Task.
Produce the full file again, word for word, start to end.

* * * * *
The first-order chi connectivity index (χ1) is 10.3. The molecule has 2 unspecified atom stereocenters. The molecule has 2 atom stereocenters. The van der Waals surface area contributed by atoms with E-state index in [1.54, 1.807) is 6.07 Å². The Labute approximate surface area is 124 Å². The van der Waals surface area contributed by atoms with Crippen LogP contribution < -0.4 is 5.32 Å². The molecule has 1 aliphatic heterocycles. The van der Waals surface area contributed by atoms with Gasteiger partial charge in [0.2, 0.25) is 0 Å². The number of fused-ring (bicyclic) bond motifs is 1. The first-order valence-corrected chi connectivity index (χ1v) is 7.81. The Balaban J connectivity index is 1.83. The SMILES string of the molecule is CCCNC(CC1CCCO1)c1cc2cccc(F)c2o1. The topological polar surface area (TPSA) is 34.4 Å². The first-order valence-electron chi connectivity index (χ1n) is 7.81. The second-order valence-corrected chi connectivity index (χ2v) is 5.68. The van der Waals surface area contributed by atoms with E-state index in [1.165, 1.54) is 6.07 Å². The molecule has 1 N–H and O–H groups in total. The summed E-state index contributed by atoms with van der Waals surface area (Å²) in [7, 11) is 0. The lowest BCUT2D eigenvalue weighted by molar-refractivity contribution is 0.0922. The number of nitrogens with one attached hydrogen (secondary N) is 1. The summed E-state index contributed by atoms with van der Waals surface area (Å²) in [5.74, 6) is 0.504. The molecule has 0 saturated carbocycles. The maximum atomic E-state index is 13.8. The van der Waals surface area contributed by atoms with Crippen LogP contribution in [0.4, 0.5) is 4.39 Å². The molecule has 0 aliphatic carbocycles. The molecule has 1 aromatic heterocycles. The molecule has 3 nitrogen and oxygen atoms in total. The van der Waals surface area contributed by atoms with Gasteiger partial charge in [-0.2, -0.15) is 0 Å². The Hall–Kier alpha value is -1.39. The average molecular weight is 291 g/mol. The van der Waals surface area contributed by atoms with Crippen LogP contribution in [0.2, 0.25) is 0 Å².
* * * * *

The first-order chi connectivity index (χ1) is 10.3. The molecule has 2 unspecified atom stereocenters. The molecule has 2 atom stereocenters. The van der Waals surface area contributed by atoms with E-state index in [1.54, 1.807) is 6.07 Å². The Labute approximate surface area is 124 Å². The van der Waals surface area contributed by atoms with Crippen LogP contribution < -0.4 is 5.32 Å². The molecule has 1 aliphatic heterocycles. The van der Waals surface area contributed by atoms with Gasteiger partial charge in [0.2, 0.25) is 0 Å². The number of fused-ring (bicyclic) bond motifs is 1. The first-order valence-corrected chi connectivity index (χ1v) is 7.81. The Balaban J connectivity index is 1.83. The SMILES string of the molecule is CCCNC(CC1CCCO1)c1cc2cccc(F)c2o1. The topological polar surface area (TPSA) is 34.4 Å². The first-order valence-electron chi connectivity index (χ1n) is 7.81. The second-order valence-corrected chi connectivity index (χ2v) is 5.68. The van der Waals surface area contributed by atoms with E-state index in [1.165, 1.54) is 6.07 Å². The molecule has 1 N–H and O–H groups in total. The summed E-state index contributed by atoms with van der Waals surface area (Å²) in [7, 11) is 0. The lowest BCUT2D eigenvalue weighted by molar-refractivity contribution is 0.0922. The number of nitrogens with one attached hydrogen (secondary N) is 1. The summed E-state index contributed by atoms with van der Waals surface area (Å²) in [5.74, 6) is 0.504. The molecule has 0 saturated carbocycles. The maximum atomic E-state index is 13.8. The van der Waals surface area contributed by atoms with Crippen LogP contribution in [0.4, 0.5) is 4.39 Å². The molecule has 0 aliphatic carbocycles. The molecule has 1 aromatic heterocycles. The molecule has 3 nitrogen and oxygen atoms in total. The van der Waals surface area contributed by atoms with Gasteiger partial charge in [-0.2, -0.15) is 0 Å². The Hall–Kier alpha value is -1.39. The average molecular weight is 291 g/mol. The van der Waals surface area contributed by atoms with Crippen LogP contribution in [0.2, 0.25) is 0 Å².